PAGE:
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Hidden Configurations of Inequality: A Multilevel Analysis of Ethnic Stratification across the Postsecondary Pipeline

  • Author(s): Nguyen, Bach Mai Dolly
  • Advisor(s): Teranishi, Robert T
  • et al.
Abstract

Consider college success as a 1000-piece pyramid shaped puzzle, with each student representing one unique piece that fits precisely into a racial hierarchy. This puzzle represents the normative racial paradigm through which the stratification of educational success is viewed, studied, and understood. But, what if one of those pieces does not fit? What becomes of outliers to that dominant hierarchy? Asian Americans illustrate the need for reconsidering this hierarchy, as they do not hold a static position within it. As such, my dissertation aims to answer the broader question: How does complicating the Asian American race category, through the examination of ethnicity, change the outcomes of educational “success” for Asian Americans? To answer this question, I utilize a multilevel mixed-effects approach to examine the factors that influence educational success – measured as enrollment, persistence and attainment – using longitudinal data, disaggregated by Asian American ethnic subgroup.

Guided by racial formation theory, the study finds that the despite the success normally associated with Asian American students, those who are economically disadvantaged face a pronounced disadvantage in enrollment and transfer – one that is more distinctly negative than any other racial group. The study also reveals that counter to former research, as high school GPA increases, Vietnamese students become less likely to enroll in a four-year university than comparable Chinese peers. Together, the study necessitates the questioning of assumptions related to how success and race are linked. Additionally, it undergirds the broader point that being Asian American, despite perceived or actualized success, does not equate freedom from structural discrimination.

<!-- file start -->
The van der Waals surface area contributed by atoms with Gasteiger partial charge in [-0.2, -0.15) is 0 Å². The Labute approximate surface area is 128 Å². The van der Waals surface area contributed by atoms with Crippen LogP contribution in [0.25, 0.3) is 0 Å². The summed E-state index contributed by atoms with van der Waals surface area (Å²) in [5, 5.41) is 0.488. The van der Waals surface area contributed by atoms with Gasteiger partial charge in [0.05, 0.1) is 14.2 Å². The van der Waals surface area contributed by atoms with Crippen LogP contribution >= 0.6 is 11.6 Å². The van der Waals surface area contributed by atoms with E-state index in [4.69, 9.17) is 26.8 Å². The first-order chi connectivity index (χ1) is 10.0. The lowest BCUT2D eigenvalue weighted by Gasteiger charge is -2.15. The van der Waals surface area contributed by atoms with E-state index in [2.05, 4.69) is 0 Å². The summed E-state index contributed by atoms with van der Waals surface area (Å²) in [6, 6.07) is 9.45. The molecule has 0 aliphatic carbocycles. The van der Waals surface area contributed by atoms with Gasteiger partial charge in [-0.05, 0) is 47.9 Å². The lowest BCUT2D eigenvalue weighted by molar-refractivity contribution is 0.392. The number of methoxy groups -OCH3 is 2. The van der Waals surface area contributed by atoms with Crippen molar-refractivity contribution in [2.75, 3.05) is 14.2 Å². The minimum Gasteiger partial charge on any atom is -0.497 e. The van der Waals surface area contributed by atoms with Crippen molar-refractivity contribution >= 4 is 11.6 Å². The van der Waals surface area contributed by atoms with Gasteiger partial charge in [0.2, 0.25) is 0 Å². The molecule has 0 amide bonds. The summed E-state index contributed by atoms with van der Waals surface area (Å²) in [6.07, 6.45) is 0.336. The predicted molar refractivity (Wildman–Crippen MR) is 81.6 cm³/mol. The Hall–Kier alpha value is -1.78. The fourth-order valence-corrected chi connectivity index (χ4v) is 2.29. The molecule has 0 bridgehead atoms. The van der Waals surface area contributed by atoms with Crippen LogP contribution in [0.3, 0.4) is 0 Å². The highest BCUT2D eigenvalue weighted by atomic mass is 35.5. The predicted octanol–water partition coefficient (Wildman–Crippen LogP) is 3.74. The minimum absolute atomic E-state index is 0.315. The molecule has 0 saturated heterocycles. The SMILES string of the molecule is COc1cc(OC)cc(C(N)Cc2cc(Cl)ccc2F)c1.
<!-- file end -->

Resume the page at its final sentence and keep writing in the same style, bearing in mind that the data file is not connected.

Thus, whether Asian Americans feel represented by the dominant racial hierarchy or not, there is an immediate need to challenge misconceptions about how the invisibility of some may be part and parcel of the discrimination faced by all. Only when a puzzle has all its pieces in place can a true rendering of the stratification of success be revealed. Through the collective effort of Asian Americans as a unified group to unveil the hidden configurations of inequality by ensuring that each piece of the college success puzzle is acknowledged and integrated, educational equity can be advanced.

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